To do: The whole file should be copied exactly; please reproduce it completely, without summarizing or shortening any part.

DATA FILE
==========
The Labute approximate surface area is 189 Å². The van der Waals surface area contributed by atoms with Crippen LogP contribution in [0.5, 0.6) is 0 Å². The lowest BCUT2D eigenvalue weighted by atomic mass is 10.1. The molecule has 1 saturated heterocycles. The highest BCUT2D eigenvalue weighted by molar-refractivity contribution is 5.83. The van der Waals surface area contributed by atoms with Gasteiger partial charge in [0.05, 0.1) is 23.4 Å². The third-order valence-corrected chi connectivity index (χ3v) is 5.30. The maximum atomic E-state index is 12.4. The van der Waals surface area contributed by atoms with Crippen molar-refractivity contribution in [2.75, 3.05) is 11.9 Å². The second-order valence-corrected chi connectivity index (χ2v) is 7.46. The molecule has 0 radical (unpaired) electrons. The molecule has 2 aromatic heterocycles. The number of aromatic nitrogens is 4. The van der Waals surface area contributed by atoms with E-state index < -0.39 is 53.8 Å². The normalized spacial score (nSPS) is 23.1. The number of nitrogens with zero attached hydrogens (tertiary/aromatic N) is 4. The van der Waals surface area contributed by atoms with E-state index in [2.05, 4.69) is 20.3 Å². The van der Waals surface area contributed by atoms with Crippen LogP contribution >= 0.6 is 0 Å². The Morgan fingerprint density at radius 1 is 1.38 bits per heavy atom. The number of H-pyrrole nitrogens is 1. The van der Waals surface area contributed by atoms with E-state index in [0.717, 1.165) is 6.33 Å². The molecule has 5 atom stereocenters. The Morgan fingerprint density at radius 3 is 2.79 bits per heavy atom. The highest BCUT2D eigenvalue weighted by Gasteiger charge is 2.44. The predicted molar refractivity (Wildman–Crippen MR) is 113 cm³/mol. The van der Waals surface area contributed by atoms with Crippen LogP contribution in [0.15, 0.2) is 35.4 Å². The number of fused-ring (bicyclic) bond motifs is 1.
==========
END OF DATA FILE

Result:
The Labute approximate surface area is 189 Å². The van der Waals surface area contributed by atoms with Crippen LogP contribution in [0.5, 0.6) is 0 Å². The lowest BCUT2D eigenvalue weighted by atomic mass is 10.1. The molecule has 1 saturated heterocycles. The highest BCUT2D eigenvalue weighted by molar-refractivity contribution is 5.83. The van der Waals surface area contributed by atoms with Gasteiger partial charge in [0.05, 0.1) is 23.4 Å². The third-order valence-corrected chi connectivity index (χ3v) is 5.30. The maximum atomic E-state index is 12.4. The van der Waals surface area contributed by atoms with Crippen molar-refractivity contribution in [2.75, 3.05) is 11.9 Å². The second-order valence-corrected chi connectivity index (χ2v) is 7.46. The molecule has 0 radical (unpaired) electrons. The molecule has 2 aromatic heterocycles. The number of aromatic nitrogens is 4. The van der Waals surface area contributed by atoms with E-state index < -0.39 is 53.8 Å². The normalized spacial score (nSPS) is 23.1. The number of nitrogens with zero attached hydrogens (tertiary/aromatic N) is 4. The van der Waals surface area contributed by atoms with E-state index in [2.05, 4.69) is 20.3 Å². The van der Waals surface area contributed by atoms with Crippen LogP contribution >= 0.6 is 0 Å². The Morgan fingerprint density at radius 1 is 1.38 bits per heavy atom. The number of H-pyrrole nitrogens is 1. The van der Waals surface area contributed by atoms with E-state index in [0.717, 1.165) is 6.33 Å². The molecule has 5 atom stereocenters. The Morgan fingerprint density at radius 3 is 2.79 bits per heavy atom. The highest BCUT2D eigenvalue weighted by Gasteiger charge is 2.44. The predicted molar refractivity (Wildman–Crippen MR) is 113 cm³/mol. The van der Waals surface area contributed by atoms with Crippen LogP contribution in [0.15, 0.2) is 35.4 Å². The number of fused-ring (bicyclic) bond motifs is 1.